Spiny rats (genus Proechimys) occur in virtually every type of lowland forest in tropical Central and South America. These rodents are not spiny like porcupines or hedgehogs, but instead have much smaller spines on their backs that are hidden by soft guard hairs. The spines are evident only when the fur is brushed toward the head. The function of these spines is not known, but they may aid in repelling water in very rainy tropical forests.
The Central American spiny rat (Proechimys semispinosus), the only species found on Barro Colorado Island, is distributed from southeastern Honduras to the Pacific slope of Colombia. This large rat (up to 600 g) is generally a rich reddish-brown above and immaculate white under the belly. Juveniles are a darker brown and have only a few poorly developed spines. Spiny rats eat mostly fruits and seeds but may also eat fungi and insects. Because they are abundant and widely distributed, they are important seed dispersers and predators of a wide variety of forest plants and hence may affect forest regeneration. They also serve as important prey for a diverse array of predators, including ocelots, margays, jaguarundis, owls, boa constrictors, fer-de-lances, and bushmasters.
Spiny rats are often the most abundant rodent within their large geographic range. They are found in both young and old forests, but they are generally most abundant in forests of intermediate age with many fruit trees such as palms and figs. In many forests, spiny rats appear to be most abundant along small streams. Spiny rats are mostly nocturnal and spend the day in underground dens. They emerge from their burrows just after dark to forage on the forest floor. Although they are largely nocturnal, they may sometimes be seen sitting at the entrance to their burrows during the day. They are also readily seen at night if one searches the forest floor with a spotlight. On Barro Colorado Island, Shannon Stream, or along the many forest trails, are good places to search for spiny rats.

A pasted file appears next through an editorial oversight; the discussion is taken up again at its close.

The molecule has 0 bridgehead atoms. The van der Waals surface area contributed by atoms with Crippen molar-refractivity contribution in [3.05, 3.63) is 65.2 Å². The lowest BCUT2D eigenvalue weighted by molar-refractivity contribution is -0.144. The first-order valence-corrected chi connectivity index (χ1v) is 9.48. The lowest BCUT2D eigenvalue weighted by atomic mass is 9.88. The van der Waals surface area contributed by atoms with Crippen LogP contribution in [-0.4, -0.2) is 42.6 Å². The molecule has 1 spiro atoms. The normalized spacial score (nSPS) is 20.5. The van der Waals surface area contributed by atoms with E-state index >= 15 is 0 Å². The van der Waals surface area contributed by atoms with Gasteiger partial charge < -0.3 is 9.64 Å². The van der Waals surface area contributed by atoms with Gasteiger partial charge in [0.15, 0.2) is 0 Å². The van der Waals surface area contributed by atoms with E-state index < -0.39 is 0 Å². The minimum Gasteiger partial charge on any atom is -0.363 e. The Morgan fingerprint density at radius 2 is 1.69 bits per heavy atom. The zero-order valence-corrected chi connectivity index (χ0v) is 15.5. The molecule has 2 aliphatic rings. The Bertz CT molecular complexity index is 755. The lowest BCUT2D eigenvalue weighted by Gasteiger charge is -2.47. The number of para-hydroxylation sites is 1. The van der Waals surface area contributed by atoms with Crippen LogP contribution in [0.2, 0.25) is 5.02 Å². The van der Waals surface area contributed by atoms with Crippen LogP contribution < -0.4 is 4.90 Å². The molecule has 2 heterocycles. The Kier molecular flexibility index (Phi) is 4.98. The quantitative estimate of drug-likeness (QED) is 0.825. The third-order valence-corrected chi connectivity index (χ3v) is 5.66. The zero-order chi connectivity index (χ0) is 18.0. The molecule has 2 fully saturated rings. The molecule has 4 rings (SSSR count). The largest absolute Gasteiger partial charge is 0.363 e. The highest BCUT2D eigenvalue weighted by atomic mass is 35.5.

An interesting feature of spiny rats is the ease with which their tails break off. If grasped by the tail, the tail will easily break off between the fourth and fifth vertebrae. The rat will then flee to its burrow unharmed, except for the loss of its tail. This characteristic may be an anti-predator adaptation, but it will work only once since the tail will not grow back. In central Panama, about 15-20% of all adult spiny rats are lacking tails.
For the past five years, I have been using 12 small islands in the Panama Canal near BCI as experimental systems to study populations of spiny rats. I had numerous questions about how spiny rat populations vary with food supply and how their reproductive efforts and social behaviors might change as islands become more crowded or less. Specifically, I have tested the following hypotheses:
Spiny rats, which eat primarily fruits and seeds, are not food-limited during the season of greatest food abundance. This was tested by provisioning four island populations with native fruits for six months from May through October 1992, when natural fruit crops are at their greatest abundance. Rats were trapped and marked by toe-clipping and recaptured to determine their population density (number of rats per unit area).